Just two days ago, I presented two lists of people to follow in software development for blogs and Twitter from Jurgen Appelo. The funny part about this is that in my recent blog reading, I am getting the feeling that we may not be following the right people. Why do I say this, especially after presenting “who to follow” lists? Let me first give you some of the context of my thinking. First I was reading a post from Chris Brogan and a quote jumped out:

When asked to define “Web 2.0,” I usually just shortcut and say it’s the two-way web. It’s our ability to shoot back that makes it interesting. It is also, very much, about the removal of distribution roadblocks, of jumping the hurdles of authority.

I highlight this because it is an excellent summarization of the power of sites like Twitter and FriendFeed. On those sites, you can avoid the normal channels and interact directly with those people seen as an authority on a subject. This is a fantastic development for the internet. This also further reinforces who the authorities tend to be. This is due to the “echo chamber” concept that many people complain about in social media. A recent post by Kevin Palmer on Social Media Explorer highlights this echo problem.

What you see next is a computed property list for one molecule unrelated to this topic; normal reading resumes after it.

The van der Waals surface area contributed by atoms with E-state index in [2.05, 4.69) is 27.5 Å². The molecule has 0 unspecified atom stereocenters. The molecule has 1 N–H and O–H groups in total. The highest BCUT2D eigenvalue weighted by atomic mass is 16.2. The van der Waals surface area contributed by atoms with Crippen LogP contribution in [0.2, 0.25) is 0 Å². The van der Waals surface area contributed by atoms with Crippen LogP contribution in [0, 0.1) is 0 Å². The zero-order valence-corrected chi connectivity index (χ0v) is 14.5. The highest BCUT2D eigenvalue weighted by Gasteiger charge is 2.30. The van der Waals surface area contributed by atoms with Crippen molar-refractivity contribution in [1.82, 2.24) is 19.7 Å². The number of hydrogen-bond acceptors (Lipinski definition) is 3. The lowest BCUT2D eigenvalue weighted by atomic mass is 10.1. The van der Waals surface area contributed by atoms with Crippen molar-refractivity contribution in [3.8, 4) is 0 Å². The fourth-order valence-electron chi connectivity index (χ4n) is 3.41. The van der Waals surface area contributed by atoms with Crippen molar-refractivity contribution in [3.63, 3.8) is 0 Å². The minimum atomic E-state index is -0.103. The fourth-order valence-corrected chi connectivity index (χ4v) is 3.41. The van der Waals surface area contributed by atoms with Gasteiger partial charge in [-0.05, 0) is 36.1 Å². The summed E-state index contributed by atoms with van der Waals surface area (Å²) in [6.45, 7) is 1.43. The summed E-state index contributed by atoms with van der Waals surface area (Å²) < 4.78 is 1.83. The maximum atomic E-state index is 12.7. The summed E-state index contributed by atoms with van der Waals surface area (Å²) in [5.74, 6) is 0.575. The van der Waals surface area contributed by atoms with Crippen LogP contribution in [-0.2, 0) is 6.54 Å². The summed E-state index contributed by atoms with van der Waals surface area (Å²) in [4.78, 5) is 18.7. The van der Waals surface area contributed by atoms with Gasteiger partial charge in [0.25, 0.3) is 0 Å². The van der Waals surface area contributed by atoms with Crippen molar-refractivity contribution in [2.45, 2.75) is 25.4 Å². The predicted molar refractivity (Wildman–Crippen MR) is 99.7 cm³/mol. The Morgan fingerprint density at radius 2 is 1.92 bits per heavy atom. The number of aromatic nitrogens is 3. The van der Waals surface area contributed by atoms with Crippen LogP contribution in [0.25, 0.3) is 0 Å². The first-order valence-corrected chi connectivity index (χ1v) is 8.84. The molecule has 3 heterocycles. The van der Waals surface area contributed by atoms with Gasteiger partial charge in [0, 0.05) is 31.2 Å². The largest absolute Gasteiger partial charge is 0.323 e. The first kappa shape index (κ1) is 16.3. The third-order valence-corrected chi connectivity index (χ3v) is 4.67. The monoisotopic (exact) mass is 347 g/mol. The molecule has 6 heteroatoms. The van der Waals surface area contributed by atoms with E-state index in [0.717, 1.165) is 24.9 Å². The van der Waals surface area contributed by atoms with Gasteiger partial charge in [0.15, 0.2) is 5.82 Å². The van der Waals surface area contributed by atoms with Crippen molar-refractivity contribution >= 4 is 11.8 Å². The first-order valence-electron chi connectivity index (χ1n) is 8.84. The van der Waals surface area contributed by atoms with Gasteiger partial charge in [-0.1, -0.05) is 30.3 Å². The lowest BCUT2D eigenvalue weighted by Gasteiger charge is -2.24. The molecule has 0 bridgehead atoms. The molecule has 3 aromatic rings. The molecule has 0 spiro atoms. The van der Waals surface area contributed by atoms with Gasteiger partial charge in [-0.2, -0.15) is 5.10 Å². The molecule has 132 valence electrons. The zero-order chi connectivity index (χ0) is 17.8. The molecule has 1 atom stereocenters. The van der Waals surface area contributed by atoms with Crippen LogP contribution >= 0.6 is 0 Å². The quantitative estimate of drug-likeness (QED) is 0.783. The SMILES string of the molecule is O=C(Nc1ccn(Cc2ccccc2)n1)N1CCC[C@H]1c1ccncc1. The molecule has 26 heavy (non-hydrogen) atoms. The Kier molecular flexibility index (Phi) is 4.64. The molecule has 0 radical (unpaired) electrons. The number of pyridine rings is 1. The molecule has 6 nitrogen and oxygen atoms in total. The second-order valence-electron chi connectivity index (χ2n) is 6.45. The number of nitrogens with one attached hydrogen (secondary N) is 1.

One thing I have the most trouble getting over is the massive echo chamber that is social media… As I have explored Twitter more I became fascinated that the same people are always mentioned as people that one should follow. Chris Brogan, Guy Kawasaki, Liz Strauss, Darren Rowse, and a handful of others are on just about every list.

As Kevin states, I am not saying to not follow these people as they could teach you more about their areas of expertise than I could. However, they are some of the most followed people on Twitter. There is little that you will be gaining from them that others are not. This means that you need to explore outside the standard authority figures to determine who that “undiscovered mind” may be. Granted, all of the social sites have various purposes, like networking, but I am focusing more on the aspect of learning. When you follow these people, you expect to learn something and maybe gain some competitive advantage.

If everyone is following the same people, then everyone will be getting the same information. As the number of subscribers grows, the value of that information will likely decrease. So, you need to find those people that are just as smart or experienced, but do not have the massive followings of people like Guy or Darren. I am not saying you should follow me on Twitter, but who do you follow that gives you that nugget of information that gives you the edge. Who is your secret weapon?